The more interesting question is- what about narrative control? What amount of control does the Player have over the narrative and the environment of the world? I will start by recounting an example I saw where this issue caused a table conflict, and then delve into why this might be important-
Briefly, an individual was trying to DM for the first time, and was running a "canned" adventure. One of the Players ("Player A") used a very heavy "narrative" approach to the game. At a certain point, there was an encounter with a guard. Player A engaged the DM in dialogue, and seized narrative control by creating fiction that had not previously exists (that Player A's character had a relative that the guard knew, that the relative was sick, etc.). Again, this was not a bluff, nor part of the prior knowledge of the world- just extemporaneously created fiction. Which caused the DM to freeze up, because the DM didn't know how to deal with it. And led some of the other Players to question Player A - as they felt Player A was trying to "game" the system.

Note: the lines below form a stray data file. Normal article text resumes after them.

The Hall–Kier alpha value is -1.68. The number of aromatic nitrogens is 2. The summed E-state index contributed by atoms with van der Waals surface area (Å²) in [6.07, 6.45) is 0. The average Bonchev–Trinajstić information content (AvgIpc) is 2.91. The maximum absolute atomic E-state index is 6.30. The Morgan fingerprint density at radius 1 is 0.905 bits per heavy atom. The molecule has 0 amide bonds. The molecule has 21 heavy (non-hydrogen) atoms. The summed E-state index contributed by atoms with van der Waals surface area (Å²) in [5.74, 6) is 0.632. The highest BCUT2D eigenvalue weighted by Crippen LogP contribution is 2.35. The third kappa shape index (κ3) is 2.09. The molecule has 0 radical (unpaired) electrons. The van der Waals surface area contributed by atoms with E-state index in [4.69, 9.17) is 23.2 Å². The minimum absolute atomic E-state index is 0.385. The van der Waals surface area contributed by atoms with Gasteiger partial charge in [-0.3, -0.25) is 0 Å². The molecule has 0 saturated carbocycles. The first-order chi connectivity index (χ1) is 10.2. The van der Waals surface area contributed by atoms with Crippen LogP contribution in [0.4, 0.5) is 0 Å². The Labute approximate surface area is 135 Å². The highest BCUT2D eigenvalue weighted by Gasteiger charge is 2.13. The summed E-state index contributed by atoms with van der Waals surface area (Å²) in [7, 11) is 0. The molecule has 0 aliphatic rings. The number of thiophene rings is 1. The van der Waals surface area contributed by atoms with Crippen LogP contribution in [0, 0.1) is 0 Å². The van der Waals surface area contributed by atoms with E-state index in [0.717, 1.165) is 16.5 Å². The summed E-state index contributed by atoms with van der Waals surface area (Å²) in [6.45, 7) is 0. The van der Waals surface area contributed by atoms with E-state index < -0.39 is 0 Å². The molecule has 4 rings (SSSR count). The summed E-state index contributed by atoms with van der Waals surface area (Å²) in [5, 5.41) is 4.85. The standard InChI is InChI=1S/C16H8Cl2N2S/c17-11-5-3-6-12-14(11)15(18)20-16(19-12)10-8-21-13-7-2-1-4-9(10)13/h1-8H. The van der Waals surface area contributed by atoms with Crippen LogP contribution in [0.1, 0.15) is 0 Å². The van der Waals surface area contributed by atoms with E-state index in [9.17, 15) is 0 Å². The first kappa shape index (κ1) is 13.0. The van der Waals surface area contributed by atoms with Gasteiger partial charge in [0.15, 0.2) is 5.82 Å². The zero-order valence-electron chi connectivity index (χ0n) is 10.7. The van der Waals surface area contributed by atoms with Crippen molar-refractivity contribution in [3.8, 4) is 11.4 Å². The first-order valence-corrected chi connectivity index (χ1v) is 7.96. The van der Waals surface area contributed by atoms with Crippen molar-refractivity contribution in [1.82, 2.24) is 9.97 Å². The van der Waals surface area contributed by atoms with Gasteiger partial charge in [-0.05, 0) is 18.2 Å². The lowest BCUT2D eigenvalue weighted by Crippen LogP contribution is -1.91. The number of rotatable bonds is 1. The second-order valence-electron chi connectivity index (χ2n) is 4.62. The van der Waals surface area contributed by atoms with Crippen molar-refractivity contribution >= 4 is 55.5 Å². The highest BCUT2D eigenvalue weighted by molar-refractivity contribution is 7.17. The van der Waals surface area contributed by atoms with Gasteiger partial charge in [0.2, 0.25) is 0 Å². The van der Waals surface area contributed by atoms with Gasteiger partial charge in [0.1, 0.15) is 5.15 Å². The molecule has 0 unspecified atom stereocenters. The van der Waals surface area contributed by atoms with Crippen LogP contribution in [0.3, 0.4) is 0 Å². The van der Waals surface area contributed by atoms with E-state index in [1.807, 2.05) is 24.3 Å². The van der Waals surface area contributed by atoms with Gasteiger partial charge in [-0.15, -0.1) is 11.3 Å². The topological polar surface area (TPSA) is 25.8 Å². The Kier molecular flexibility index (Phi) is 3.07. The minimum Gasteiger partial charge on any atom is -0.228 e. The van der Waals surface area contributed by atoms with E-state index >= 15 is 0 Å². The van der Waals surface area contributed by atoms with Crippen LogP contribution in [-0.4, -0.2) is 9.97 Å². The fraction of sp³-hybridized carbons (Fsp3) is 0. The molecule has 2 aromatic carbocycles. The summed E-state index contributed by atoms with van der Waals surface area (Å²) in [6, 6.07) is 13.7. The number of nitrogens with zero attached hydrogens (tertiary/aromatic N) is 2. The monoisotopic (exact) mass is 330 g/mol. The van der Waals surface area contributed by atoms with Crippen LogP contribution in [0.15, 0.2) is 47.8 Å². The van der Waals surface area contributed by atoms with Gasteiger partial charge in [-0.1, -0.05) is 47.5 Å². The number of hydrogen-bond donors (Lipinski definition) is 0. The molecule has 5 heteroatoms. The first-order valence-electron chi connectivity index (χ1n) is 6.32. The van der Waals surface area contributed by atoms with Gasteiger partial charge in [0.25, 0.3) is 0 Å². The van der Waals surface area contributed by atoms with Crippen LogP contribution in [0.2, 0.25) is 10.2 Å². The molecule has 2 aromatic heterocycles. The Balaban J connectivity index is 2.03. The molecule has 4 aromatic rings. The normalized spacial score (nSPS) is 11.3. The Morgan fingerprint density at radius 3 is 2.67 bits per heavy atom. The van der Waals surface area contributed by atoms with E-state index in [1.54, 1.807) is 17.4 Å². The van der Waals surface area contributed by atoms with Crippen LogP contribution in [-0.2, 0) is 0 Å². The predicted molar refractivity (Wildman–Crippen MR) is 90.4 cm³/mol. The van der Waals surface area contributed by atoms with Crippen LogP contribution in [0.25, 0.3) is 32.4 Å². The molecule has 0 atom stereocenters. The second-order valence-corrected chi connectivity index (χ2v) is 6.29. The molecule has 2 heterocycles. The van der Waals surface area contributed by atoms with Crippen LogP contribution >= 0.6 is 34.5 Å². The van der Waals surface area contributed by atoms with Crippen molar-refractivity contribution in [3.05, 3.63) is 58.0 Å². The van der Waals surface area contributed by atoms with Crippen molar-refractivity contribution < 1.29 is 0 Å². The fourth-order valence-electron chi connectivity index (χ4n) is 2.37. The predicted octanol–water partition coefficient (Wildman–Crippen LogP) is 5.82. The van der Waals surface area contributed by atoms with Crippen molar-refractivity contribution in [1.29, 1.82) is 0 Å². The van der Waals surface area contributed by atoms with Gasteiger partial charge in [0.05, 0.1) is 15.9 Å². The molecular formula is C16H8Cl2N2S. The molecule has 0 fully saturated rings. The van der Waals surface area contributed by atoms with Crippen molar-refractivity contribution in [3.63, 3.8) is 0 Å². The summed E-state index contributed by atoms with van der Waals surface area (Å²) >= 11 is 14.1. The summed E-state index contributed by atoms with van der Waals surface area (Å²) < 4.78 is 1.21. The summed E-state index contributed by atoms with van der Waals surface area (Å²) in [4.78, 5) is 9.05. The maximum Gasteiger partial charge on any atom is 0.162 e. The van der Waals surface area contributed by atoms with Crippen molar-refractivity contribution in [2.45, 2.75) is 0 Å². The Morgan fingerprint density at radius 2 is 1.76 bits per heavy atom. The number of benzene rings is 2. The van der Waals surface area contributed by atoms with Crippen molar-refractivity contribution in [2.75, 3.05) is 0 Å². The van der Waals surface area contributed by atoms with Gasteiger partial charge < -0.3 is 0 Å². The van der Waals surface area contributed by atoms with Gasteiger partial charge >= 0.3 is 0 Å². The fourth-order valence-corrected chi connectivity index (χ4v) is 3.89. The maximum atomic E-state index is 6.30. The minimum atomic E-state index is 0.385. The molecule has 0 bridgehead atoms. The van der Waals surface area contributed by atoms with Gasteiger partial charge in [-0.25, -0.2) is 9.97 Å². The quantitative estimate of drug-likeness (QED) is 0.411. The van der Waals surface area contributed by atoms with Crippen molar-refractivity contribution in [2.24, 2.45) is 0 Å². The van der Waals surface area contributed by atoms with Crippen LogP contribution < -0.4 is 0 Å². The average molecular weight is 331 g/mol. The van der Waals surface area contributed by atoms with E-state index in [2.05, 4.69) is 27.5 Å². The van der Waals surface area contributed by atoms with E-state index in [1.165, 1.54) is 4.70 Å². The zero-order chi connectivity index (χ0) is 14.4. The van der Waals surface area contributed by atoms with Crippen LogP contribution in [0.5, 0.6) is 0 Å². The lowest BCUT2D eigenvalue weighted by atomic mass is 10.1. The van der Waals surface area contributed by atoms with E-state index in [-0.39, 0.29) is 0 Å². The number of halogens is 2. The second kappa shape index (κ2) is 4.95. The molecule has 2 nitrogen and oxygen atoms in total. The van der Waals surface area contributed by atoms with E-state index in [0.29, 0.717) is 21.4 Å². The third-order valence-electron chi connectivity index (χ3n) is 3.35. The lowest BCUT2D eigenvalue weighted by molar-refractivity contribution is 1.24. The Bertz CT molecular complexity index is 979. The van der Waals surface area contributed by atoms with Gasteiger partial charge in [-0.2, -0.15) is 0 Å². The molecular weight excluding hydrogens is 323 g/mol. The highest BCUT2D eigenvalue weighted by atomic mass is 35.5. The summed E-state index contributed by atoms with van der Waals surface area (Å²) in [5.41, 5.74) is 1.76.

Personally, I don't think anyone did anything wrong there. A more experienced DM who did not want to cede narrative control could easily have parried Player A ("Oh, you must have mistaken me for the other Guard. No, I don't know you.") until the table could discuss it. But it illuminates the issue of mismatched expectations regarding the amount of control Players have over narrative, and why it's important to have that division of authority ironed out. Importantly, it also illustrated the usual point of conflict that might occur-

Because D&D has so many rules, and such a concept of the "party" and the "spotlight" and "balance" and "fairness," there can be concerns that unchecked Player Authority over the narrative (the environment) can be unfair or unbalancing.